Woods still fighting old habits at Greenbrier

By Will GrayJuly 3, 2015, 11:40 pm

WHITE SULPHUR SPRINGS, W. Va. – As Tiger Woods arrived to the first tee to begin his second round at The Greenbrier Classic, another player sauntered up to the brick patio that sits adjacent to the opening tee box.

His round had yet to begin, and he simply wanted to watch the best player of a generation fire off a competitive shot. After marveling at the sizeable gallery that lined the opening hole from tee to green, he fixed his eyes back on Woods.

“Well,” he wondered aloud, “I wonder where this one is headed.”

Indeed, there were doubts about how Woods would fare, even among his professional brethren and even after an opening-round 66 on the Old White TPC. The fact that Woods parked that opening tee shot into a stand of trees well right of the fairway certainly didn’t allay any of those concerns.

After weeks of struggle, Woods has basically been relegated to wait-and-see mode.

He’s playing well during a practice round? Let’s see if he can take it from the range to the course. Oh, he made it around a PGA Tour track without spraying it all over the park? Let’s see if he can do it again. He made it past the cut, did he? Let’s see if he can play his way into contention. And so on.

For much of his second round, Woods appeared ready to silence many of those doubts. After so many rounds that produced scorecards painted with circles and squares, Woods was basically on autopilot on the front, hitting all nine greens in regulation. He ran that streak to 10 in a row before his approach to No. 11 missed the green by a foot.

Ah, what a difference a foot makes.


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That slight error led to a muffed chip, a shot that harkened back to painful memories from Isleworth and TPC Scottsdale. And from there, as though a switch had mysteriously been flipped, Woods reverted back to the form with which he has been all too familiar this season.

Tee shots that were barely off line through his first 28 holes were now miles from their target, as Woods nearly hit it out of bounds on No. 13 and then found the water for the second straight day on No. 17. Approaches lacked the correct distance, and Woods couldn’t buy a putt with Jim Justice’s money before finally rolling in a 6-foot birdie try on the home hole – his longest make of the day.

Any insight into what changed over the final eight holes left the property quickly in a courtesy car, as Woods declined all media interview requests.

While Woods’ performance at the halfway point may have exceeded some expectations, a second-round 69 has to feel like an opportunity lost.

Sure, Woods carded back-to-back rounds in the 60s for just the second time in the last 16 months, but when he began his round late in the afternoon, the lead had not budged from the overnight mark of 8 under. Woods’ early-late draw clearly received the more favorable weather conditions, with heavy rains delaying play earlier in the day, and a repeat of Thursday’s seven-birdie performance could have put him at or near the lead.

Instead, he finds himself four shots off the pace with 25 names above his in the standings. While more than half of those players have never won before on the PGA Tour, that doesn’t detract from the fact that Woods is further adrift than he had hoped to be when the day began.

His frustration was evident throughout the day, notably after rinsing his drive on the penultimate hole and slamming his club both into the turf and against his bag, and his decision to decline post-round comments hints at a player who feels he let a low score slip away.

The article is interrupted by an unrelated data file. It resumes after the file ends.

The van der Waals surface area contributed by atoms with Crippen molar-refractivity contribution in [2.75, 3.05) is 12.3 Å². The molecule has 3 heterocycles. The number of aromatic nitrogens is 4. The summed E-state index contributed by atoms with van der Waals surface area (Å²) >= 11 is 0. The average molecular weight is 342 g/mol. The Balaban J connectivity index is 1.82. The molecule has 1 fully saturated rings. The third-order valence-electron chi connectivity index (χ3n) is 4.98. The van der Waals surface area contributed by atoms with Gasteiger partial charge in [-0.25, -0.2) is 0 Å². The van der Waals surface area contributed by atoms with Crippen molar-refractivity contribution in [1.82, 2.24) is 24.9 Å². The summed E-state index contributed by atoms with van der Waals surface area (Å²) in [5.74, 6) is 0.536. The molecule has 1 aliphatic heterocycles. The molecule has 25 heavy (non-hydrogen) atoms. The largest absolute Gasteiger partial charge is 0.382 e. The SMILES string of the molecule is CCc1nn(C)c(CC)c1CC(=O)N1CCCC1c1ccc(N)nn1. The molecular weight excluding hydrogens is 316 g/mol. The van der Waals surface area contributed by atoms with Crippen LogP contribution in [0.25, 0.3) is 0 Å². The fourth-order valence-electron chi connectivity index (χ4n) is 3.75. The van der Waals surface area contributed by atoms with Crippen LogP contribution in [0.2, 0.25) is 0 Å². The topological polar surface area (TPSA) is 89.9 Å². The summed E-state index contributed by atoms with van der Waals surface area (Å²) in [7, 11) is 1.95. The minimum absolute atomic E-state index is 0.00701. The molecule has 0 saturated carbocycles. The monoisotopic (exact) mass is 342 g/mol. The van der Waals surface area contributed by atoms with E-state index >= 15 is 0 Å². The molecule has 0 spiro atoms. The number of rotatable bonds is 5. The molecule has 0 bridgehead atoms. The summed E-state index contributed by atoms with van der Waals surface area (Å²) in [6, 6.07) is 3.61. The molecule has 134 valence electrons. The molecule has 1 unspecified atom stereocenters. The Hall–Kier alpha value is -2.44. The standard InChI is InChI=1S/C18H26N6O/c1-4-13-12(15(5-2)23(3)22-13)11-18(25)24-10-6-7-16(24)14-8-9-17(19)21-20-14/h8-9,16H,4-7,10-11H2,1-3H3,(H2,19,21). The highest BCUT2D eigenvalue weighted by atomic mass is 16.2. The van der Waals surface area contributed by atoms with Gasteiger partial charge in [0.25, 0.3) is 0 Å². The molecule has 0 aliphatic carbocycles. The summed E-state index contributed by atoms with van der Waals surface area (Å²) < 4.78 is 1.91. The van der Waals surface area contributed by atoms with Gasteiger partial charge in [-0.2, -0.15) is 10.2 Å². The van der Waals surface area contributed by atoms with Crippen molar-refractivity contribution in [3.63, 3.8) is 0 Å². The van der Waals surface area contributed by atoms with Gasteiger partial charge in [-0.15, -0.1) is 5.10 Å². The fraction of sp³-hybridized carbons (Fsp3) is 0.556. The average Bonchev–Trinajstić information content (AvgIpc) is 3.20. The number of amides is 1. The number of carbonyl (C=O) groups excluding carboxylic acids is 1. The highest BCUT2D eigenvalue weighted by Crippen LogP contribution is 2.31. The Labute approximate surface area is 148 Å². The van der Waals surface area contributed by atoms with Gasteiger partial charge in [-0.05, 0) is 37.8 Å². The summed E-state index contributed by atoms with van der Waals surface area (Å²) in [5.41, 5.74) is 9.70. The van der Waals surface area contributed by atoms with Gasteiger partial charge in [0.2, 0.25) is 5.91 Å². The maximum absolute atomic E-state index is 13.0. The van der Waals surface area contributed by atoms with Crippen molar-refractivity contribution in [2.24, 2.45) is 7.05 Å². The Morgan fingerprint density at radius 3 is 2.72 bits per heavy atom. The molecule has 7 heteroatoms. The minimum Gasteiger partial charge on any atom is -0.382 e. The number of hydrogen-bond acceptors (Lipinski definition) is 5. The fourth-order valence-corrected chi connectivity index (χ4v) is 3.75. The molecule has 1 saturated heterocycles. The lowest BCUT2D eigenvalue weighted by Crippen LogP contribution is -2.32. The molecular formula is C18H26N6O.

While Woods raced to the clubhouse in his opening round, carding a trio of birdies to build some true momentum, Friday’s close felt more like a car that suddenly ran out of gas, left desperately sputtering toward the finish line.

Woods has a chance for redemption this weekend, and he has earned a few more treasured reps before heading to St. Andrews for the Open Championship. But even after a pair of sub-par scores to start the week, he hasn’t earned any extra margin for error.

For Tiger Woods, it’s still wait and see.

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After Further Review: Tiger's return comes at perfect time

By Golf Channel DigitalJanuary 22, 2018, 2:19 am

Each week, GolfChannel.com takes a look back at the week in golf. Here's what's weighing on our writers' minds.

On the current state of golf as Tiger Woods returns to competition ...

Less than four days before Tiger Woods returns to official competitive golf for the first time in a year, Jon Rahm, the new second-ranked player in the world, won on the PGA Tour and Rory McIlroy made an impressive 2018 debut on the European Tour (T-3).

Not since Ben Hogan, Arnold Palmer and Jack Nicklaus crossed paths at the 1960 U.S. Open has there been so many superstars all poised for big seasons, with world No. 1 Dustin Johnson having already won this year and Jordan Spieth and Justin Thomas both coming off stellar seasons.

It’s a good time for golf. - Rex Hoggard


On Tommy Fleetwood's continued success ...

There have been scores of talented European players whose skills didn’t translate to the PGA Tour … and maybe, in a few years, Tommy Fleetwood will prove to be no different.

He sure looks like the real deal, though.  

His title defense in Abu Dhabi – on the strength of a back-nine 30 in windy conditions – was his third title in the past 12 months and 11th top-10 overall. A few of those have come in majors and World Golf Championship events, too, which led the reigning Race to Dubai champion to accept PGA Tour membership for this season.